The Youth, Our Future
The youth is in crisis. About that there can be no doubt. The quest is to find out why, and more important to chart a course that will solve this crisis. Here you can find a collection of background information related to this very important issue.
Calendar of Events 2010
- 31 July 2010 – 13 August 2010 – Fifth World Youth Congress, Istanbul
- 12 August 2010 – 11 August 2011 – International Year of Youth
- 14 August 2010 – 26 August 2010 – Youth Olympic Games, Singapore
- 24 August 2010 – 27 August 2010 – World Conference for Youth, Mexico City
“The Youth Charter creates a legally binding framework for governments to develop supportive policies and programmes for young people, and serves to fast-track the implementation of such policies and programmes. It also provides a platform for youth to assert their rights and fulfil their responsibility of contributing to the continent’s development.
This is only the first milestone along the road to advancing youth development. Much depends on governments, youth advocates, and other stakeholders to create awareness of the charter and to lobby for its ratification and implementation.” Dr Saadhna Panday
Download it here. African Youth Charter
Process of the African Youth Charter
After the year of youth marked by the United Nations in 1985, various youth issues have been integrated into policy making and international development frameworks. Although it is argued that the level of youth involvement in these processes is often tokenistic, these have been great steps towards achieving the desired level of youth participation policy and decision-making in processes.
Download document here. The Long Road to Banjul and Beyond
A toolkit for young people to evaluate national youth policies.
This Toolkit is meant for national youth organizations and/or representatives working with youth. It can be used as a tool to:
- Assess your country’s progress in reaching the WPAY goals;
- Prioritize your organization’s work, based on your findings;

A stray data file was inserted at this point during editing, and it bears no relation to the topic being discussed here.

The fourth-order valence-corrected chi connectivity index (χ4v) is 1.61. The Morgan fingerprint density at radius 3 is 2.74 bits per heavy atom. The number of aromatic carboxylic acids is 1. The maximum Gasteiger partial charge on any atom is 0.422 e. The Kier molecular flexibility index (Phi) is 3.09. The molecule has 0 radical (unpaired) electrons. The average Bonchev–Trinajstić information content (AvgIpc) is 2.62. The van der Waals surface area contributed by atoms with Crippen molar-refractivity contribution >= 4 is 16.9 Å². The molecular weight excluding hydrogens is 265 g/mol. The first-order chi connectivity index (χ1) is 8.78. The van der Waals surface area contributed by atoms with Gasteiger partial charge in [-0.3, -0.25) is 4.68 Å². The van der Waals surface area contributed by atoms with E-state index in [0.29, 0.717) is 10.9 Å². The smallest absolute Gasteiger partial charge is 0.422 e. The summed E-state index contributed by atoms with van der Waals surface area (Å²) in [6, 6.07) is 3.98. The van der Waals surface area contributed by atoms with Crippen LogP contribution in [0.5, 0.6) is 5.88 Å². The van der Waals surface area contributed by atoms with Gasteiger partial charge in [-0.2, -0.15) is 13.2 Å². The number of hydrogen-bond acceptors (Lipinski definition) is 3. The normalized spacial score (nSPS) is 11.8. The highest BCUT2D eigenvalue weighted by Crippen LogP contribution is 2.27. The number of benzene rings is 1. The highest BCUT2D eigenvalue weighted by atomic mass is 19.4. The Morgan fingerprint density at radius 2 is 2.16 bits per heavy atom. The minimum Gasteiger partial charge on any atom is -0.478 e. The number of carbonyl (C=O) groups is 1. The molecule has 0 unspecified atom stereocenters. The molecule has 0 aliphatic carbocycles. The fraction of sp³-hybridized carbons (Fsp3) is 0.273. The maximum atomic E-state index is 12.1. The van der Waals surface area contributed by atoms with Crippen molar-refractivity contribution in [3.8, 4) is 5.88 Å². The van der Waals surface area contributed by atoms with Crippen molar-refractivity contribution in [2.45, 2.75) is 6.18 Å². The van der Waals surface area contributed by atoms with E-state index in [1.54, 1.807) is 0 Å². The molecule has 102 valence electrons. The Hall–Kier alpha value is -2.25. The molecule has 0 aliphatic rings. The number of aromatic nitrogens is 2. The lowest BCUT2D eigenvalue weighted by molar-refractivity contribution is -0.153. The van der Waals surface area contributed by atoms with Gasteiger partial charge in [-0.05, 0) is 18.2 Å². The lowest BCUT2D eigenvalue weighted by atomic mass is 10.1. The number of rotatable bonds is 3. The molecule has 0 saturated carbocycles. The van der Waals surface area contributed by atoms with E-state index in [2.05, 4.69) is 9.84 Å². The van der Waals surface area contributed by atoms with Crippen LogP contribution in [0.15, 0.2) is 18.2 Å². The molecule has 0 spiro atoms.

- Initiate actions at the national level.
This Toolkit should be used as a starting point for determining what your government, and civil society, has done to better the lives of young people, since 1995. In addition to providing methods for evaluating this progress, the Toolkit also contains concrete tools to further your youth work. As such, we hope that you will find it both informative and useful, and a good resource for your organization.
Download it here. Making Commitments Matter
When we commenced the review of PAYE 2000-2005 some time ago, we wanted to know how it had succeeded in helping governments to implement youth development programmes. We also wanted to hear from young people themselves whether they felt that PAYE was effective in providing them with a platform for engagement and participation in development at the national level. The fifth Commonwealth Youth Forum (Malta 2005), in which Commonwealth youth representatives played a leading role, was one opportunity to test the waters. So was a survey of Commonwealth youth networks.
Download the document here. The Commonwealth Plan of Action for Youth Empowerment
Across the globe, a generation of youth is rapidly reaching adulthood bearing the tragic consequences of their nations’ worst problems. In this ‘Youth in Crisis’ In-Depth, IRIN traces the impact of the events shaping their lives, from the illegal forced marriage of teenage girls in Afghanistan and Ethiopia, to the tripling of school fees and the deteriorating education system in Zimbabwe.
Download the report here: Youth in Crisis
International Year of Youth
Celebrate the International Year of Youth (12 August 2010 – 11 August 2011)
There are more than 1.2 billion young people aged between 15 and 24 years in the world, accounting for about 18% of the world population. The International Year of Youth presents an opportunity to highlight the contributions that youth are making to society, and to advance the full and effective participation of youth in all aspects of society.
What is it?
International Years are proclaimed by the United Nations General Assembly to raise awareness and promote progress in a particular topic or area. On 18 December 2009, the United Nations General Assembly proclaimed the International Year of Youth starting on 12 August 2010 (International Youth Day). The official document proclaiming the International Year of Youth (General Assembly resolution 64/134) invites UN Member States, the UN system and youth organizations to take advantage of the International Year to promote actions at all levels aimed at disseminating among youth the ideals of peace, freedom, progress, solidarity and dedication to the objectives and goals of progress and development, including the Millennium Development Goals.